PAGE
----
In clinical applications, if individuals have obvious pus, mucus or bloody loose bowels, physicians will focus on clearing pathogens like damp-heat or damp-cold, so as to improve the bowel environment. Afterwards, tonifying methods are employed to overcome the internal weakness and promote a longer remission period.

Prescriptions according to syndrome differentiation

Damp-heat in the large intestine
Therapeutic aim: Clearing damp-heat, harmonizing blood and qi.
Sample prescription: Modified Peony Decoction (Shao Yao Tang)

In the prescription, the peony root and angelica root enrich the blood; the betel nut, costus root and rhubarb promote qi flow, the thread rhizome and skullcap root clear damp-heat and detoxify. The whole combination resolves the pathogenic accumulation in the large intestine, enabling the bowel to resume its normal transmission process.

Peony root

Damp-cold in the spleen
Therapeutic aim: warming and dissolving dampness, harmonizing blood and qi
Sample prescription: Modified Weiling Decoction (Wei Ling Tang)

In the prescription, the atractylodes rhizome and root enhance fluid metabolism in the spleen; the magnolia bark and tangerine peel regulate qi flow to dispel damp-cold; the poria, water-plantain root and chu-ling induce urination; cassia bark and ginger promote warmth to expel coldness. The whole combination enables the intestinal functions to perform normally by enhancing spleen functioning and dispelling damp-cold pathogens.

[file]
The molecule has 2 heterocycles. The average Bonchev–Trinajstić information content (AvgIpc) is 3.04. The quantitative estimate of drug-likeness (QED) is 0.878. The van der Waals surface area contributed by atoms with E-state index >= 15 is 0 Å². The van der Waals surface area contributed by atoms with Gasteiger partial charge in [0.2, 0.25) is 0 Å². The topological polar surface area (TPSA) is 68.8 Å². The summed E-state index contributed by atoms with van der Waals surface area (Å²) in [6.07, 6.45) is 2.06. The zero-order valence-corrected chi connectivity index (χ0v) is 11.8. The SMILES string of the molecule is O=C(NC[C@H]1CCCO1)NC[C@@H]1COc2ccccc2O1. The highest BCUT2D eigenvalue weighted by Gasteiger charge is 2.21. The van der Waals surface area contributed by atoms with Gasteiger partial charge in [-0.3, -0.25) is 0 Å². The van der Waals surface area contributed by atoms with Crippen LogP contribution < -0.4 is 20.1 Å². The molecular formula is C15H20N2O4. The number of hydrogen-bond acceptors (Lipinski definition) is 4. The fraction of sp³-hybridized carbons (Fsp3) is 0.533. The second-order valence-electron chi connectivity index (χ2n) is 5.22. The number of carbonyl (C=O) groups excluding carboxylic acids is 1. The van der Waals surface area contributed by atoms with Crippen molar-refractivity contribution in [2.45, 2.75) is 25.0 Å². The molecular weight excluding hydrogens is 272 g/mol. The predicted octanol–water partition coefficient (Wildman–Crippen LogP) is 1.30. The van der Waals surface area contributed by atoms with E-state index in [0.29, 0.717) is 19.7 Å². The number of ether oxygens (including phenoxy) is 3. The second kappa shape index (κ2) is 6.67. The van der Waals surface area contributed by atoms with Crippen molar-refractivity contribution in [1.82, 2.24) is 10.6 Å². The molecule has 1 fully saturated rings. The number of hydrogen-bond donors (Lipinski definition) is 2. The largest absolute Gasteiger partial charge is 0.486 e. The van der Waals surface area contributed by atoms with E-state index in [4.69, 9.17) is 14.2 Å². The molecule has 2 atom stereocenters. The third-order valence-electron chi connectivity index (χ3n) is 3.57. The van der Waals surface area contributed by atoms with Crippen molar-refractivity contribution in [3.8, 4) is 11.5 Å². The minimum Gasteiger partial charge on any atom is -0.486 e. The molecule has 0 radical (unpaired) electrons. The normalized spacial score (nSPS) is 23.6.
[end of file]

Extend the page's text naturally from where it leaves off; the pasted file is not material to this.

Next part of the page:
Qi and Blood stagnation
Therapeutic aim: regulating blood and qi flows to arrest diarrhea and pain.
Sample prescription : Modified Decoction for Removing Blood Stasis in the Lower Abdomen (Shao Fu Zhu Yu Tang)

In the prescription, the cattail pollen, angelica, lovage and squirrel feces nourish blood and promote tissue regeneration; the corydalis rhizome, peony root and myrrh promote blood and qi flows to arrest pain; the fennel, ginger and cassia bark warm the meridian to dispel blood stasis. The whole combination improves the circulation in the large intestine so as to arrest diarrhea and pain.

Liver stagnation and spleen weakness
Therapeutic aim: soothing liver, invigorating spleen, expelling dampness, arresting diarrhea.
Sample prescription: Modified Essential Formula for Diarrhea with Pain (Tong Xie Yao Fang)